I am grateful to the hon. Gentleman for giving way; he is making a powerful case, with which I completely agree. Does he agree that one problem is that the industry has gone about deliberately marketing its products to young people in the form of lipsticks, CD covers, thins and other ways that attract young people to take up smoking, which they can then never cure?
I agree entirely with the hon. Gentleman, and I am very pleased to say so. He mentions some of the advertising gimmicks and marketing subterfuges to which the industry has stooped. The evidence that this is achieving success lies in the fact that two thirds of those currently smoking started when they were younger than 18. That is why we have to deal with this matter and take measures to deal more effectively with the counterfeiting problem.
I congratulate my hon. Friend on securing this debate. Some countries have managed to deal with counterfeiting quite well. There are barcodes on all cigarette packages; the problem is the policing of them. Counterfeit cigarettes are not all sold out of car boots, as they are sold in some retail outlets, too. We need enforcement in those areas and to confiscate any smuggled cigarettes.
I agree entirely that the barcoding and other anti-illicit sales measures are not being policed readily enough, which brings me back to the need for Government action at the local level in enforcing the required measures. That can be done only when the group of agencies that I mentioned work together with that sole purpose in a truly linked-up manner. It will not work on any other basis.
I have given way many times, but I know that our debate is restricted to half an hour. I am sure that we will have occasion in future to debate the issue more fully on the Floor of the House almost certainly at the end of the consultation period. I look forward to those debates and to my participation in them. Let me make my own position clear, as all right hon. and hon. Members, the Government, the Opposition and other parties will have to do the same. On balance, I believe that plain packaging would help to reduce smoking, which we desperately need to do. Indeed, I would go further and say that plain packaging could be an important milestone in making cigarettes and their brands pariah products—a status that is richly deserved.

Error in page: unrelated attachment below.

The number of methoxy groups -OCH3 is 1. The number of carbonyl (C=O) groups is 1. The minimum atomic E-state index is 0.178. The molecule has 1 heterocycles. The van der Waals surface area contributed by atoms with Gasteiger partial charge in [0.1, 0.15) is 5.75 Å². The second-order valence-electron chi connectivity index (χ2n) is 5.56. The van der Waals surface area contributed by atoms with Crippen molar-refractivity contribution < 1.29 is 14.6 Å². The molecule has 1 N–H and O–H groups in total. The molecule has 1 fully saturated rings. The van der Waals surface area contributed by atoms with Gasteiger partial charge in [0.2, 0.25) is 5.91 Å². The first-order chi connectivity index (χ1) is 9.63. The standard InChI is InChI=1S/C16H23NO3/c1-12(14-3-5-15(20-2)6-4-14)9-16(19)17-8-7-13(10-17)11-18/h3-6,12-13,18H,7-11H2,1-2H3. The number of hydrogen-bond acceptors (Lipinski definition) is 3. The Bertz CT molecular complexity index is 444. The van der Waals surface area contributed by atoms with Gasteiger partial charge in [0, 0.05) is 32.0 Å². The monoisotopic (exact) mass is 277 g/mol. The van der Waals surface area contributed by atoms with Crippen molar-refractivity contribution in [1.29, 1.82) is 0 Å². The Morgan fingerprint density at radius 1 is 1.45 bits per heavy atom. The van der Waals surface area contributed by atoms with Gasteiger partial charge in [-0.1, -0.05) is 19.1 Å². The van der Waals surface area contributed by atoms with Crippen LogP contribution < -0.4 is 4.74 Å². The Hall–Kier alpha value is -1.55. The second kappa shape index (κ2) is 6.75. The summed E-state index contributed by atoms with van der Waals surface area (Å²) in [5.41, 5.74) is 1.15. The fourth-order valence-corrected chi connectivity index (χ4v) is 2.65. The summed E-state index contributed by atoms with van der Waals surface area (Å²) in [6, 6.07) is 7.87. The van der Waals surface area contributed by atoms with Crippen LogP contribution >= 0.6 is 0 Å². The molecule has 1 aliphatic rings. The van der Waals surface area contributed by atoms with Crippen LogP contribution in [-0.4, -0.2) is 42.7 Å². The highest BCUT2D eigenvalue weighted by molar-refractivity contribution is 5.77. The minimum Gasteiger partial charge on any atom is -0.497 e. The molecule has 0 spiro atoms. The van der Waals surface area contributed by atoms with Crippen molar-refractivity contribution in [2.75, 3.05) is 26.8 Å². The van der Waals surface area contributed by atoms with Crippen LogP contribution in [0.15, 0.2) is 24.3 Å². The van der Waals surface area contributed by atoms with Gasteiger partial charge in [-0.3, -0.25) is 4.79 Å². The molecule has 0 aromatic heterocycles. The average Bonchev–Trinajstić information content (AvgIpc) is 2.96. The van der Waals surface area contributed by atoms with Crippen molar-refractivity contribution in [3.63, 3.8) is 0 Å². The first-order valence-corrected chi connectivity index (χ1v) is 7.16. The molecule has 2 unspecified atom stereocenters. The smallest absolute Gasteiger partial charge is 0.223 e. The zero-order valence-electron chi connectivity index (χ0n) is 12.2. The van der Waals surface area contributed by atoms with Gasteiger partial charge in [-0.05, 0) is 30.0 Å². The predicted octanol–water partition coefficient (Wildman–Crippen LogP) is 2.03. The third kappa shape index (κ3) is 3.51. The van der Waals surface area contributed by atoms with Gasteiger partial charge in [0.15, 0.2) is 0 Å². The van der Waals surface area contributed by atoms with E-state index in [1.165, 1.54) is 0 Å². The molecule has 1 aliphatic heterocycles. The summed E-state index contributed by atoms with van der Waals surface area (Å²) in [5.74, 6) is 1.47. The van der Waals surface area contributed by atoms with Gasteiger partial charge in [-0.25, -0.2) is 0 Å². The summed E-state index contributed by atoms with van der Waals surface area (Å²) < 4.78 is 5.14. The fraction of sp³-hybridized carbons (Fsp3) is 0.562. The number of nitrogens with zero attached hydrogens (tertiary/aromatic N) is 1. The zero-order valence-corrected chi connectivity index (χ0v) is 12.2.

I congratulate Mr Robinson on securing this debate on a topic so vital to the health of the nation. The number of Members who have stayed here late to listen and, indeed, to contribute to this debate is a testament to that.
As the hon. Gentleman rightly pointed out, smoking kills more than 100,000 people in the UK every year. Fully half of all long-term smokers will die prematurely from a smoking-related disease. Smoking, of course, harms those around smokers, too. The Royal College of Physicians estimates that about 2 million children currently live in a household where they are regularly exposed to cigarette smoke. The cost of this level of ill health is huge. In England, about one in 20 of all hospital admissions among adults aged 35 and over is down to smoking. Of course, it is not just a question of the financial cost; there is a human, and often tragic, cost as well.
Although smoking rates have declined over past decades, in recent years the fall has lost momentum. Most smokers take up the habit before they turn 18. This year, in England alone, 330,000 children under the age of 16 will try smoking for the first time. Reducing the uptake of smoking by children and young people remains one of the key public health goals. We want to prevent those young people from turning into adult smokers. Most smokers say that they want to stop. Quitting can be difficult, but smokers who kick the habit for good can quickly reduce their risk of contracting smoking-related diseases and lead longer, healthier lives, irrespective of their age.